This is not entirely convincing. After all, the collateral damage was in fact avoidable. Anti-elite populism, or ‘rich bashing’, as the Economist put it, could have taken the form of other punitive actions—taxation, appropriation, raids—targeted just at the corrupt rich.
Why entangle the innocent masses and impoverish them in the bargain? As I wrote in the Economic Survey of 2016–17, if subsidies are a highly inefficient way of transferring resources to the poor, demonetization seemed a highly inefficient way of taking resources away from the rich. Understanding the political economy of demonetization may require us, therefore, to confront one overlooked possibility— that adversely impacting the many, far from being a bug, could perhaps have been a feature of the policy action. Not necessarily by design or in real time, but in retrospect it appears that impacting the many adversely may have been intrinsic to the success of the policy.
Puzzle 2: Why didn’t the draconian 86 per cent reduction in the cash supply have bigger effects on overall economic growth? To put this more provocatively, the question was not whether demonetization imposed costs—it clearly did—but why did it not impose much greater costs?
Demonetization was a massive, draconian, monetary shock: in one fell swoop 86 per cent of the currency in circulation was withdrawn. Figure 1 shows that real GDP growth was clearly affected by demonetization. Growth had been slowing even before, but after demonetization the slide accelerated. In the six quarters before demonetization growth averaged 8 per cent and in the seven quarters after, it averaged about 6.8 per cent (with a four-quarter window, the relevant numbers are 8.1 per cent before and 6.2 per cent after).
I don’t think anyone disputes that demonetization slowed growth. Rather, the debate has been about the size of the effect, whether it was 2 percentage points, or much less. After all, many other factors affected growth in this period, especially higher real interest rates, GST implementation and rising oil prices.
I do not have a strongly backed empirical view apart from the fact that the welfare costs especially on the informal sector were substantial.
As a monetary economist, though, what is striking is how small the effect was compared to the magnitude of the shock. There are many ways of seeing this. Figure 2 compares what happened to cash with what happened to nominal GDP. It is a stunning picture. Prior to demonetization, cash and GDP move closely together. Then, currency collapses and recovers (the dotted line), but through all of this, the economy seems to have been chugging along almost unmindful of the currency in circulation. You have to squint to see any downward movement of the solid black line (for nominal GDP) after demonetization: in fact, there isn’t, and all the downward blips reflect seasonality, which leads to a lower level of activity in the first (April–June) quarter every year.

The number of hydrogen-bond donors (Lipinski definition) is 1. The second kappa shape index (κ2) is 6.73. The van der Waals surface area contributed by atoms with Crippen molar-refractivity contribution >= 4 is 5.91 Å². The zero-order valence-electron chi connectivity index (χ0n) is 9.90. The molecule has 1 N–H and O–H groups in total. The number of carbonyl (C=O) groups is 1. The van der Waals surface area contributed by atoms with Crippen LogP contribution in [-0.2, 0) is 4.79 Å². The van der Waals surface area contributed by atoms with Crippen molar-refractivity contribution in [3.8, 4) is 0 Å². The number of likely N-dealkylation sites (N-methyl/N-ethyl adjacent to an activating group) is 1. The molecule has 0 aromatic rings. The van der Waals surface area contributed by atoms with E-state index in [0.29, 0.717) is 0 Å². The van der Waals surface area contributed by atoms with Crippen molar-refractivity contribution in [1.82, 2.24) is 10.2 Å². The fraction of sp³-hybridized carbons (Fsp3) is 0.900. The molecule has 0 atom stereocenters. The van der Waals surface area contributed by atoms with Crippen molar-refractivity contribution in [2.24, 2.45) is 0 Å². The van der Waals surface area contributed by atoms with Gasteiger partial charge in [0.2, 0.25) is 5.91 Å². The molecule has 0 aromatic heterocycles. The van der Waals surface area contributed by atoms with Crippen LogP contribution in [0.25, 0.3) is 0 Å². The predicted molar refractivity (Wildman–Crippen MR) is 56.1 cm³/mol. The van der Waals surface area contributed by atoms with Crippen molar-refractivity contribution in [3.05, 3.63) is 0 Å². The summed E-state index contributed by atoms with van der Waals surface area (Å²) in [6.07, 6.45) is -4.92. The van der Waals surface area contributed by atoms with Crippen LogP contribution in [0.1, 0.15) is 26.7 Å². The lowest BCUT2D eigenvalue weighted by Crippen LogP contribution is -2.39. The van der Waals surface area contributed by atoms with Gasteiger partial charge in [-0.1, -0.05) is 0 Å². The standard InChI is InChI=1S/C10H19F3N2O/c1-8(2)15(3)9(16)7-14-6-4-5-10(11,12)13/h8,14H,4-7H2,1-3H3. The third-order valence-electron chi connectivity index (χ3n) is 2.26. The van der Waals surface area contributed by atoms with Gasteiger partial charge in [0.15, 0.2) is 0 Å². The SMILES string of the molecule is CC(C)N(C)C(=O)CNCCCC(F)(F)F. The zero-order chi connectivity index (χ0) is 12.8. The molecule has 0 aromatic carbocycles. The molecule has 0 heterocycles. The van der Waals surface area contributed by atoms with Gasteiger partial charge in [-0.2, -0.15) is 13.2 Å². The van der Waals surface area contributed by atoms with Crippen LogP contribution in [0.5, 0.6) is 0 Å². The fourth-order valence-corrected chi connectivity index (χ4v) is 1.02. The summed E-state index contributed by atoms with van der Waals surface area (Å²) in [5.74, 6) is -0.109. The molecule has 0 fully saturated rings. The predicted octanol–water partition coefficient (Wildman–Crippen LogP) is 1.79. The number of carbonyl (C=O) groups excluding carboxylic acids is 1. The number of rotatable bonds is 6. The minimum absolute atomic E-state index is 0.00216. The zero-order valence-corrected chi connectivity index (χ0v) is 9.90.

What could possibly explain this apparent resilience? A number of hypotheses need to be considered. First and foremost, it could simply be an artefact of the way that GDP numbers are created. In India, there are no timely measures of informal sector activity, so it is proxied by formal sector indicators. Normally, this is not a problem, since the two move in tandem. But when a shock like demonetization occurs that primarily affects the informal sector, relying on formal indicators to measure overall activity will overstate GDP.
This hypothesis goes only a small way towards explaining the puzzle, since any squeeze in informal sector incomes would depress demand in the formal sector, and this effect should have been sizable.
As a result, we need to search for other explanations. One possibility is that people found ways around the note ban, for example by continuing to use the Rs 500 note even after its use had been formally banned, so the currency shock wasn’t actually as big as conventionally measured. Another possibility is that production was sustained by extending informal credit: people simply agreed to pay their bills as soon as currency became available. Finally, to a certain extent, people may have shifted from using cash to paying by electronic means, such as debit cards and electronic wallets.
Or, there may be other, completely different explanations that have eluded my understanding of demonetization, one of the unlikeliest economic experiments in modern Indian history.
This book excerpt was published with permission from the book ‘Of Counsel: The Challenges of the Modi-Jaitley Economy’, written by Arvind Subramanian and published by Penguin Viking.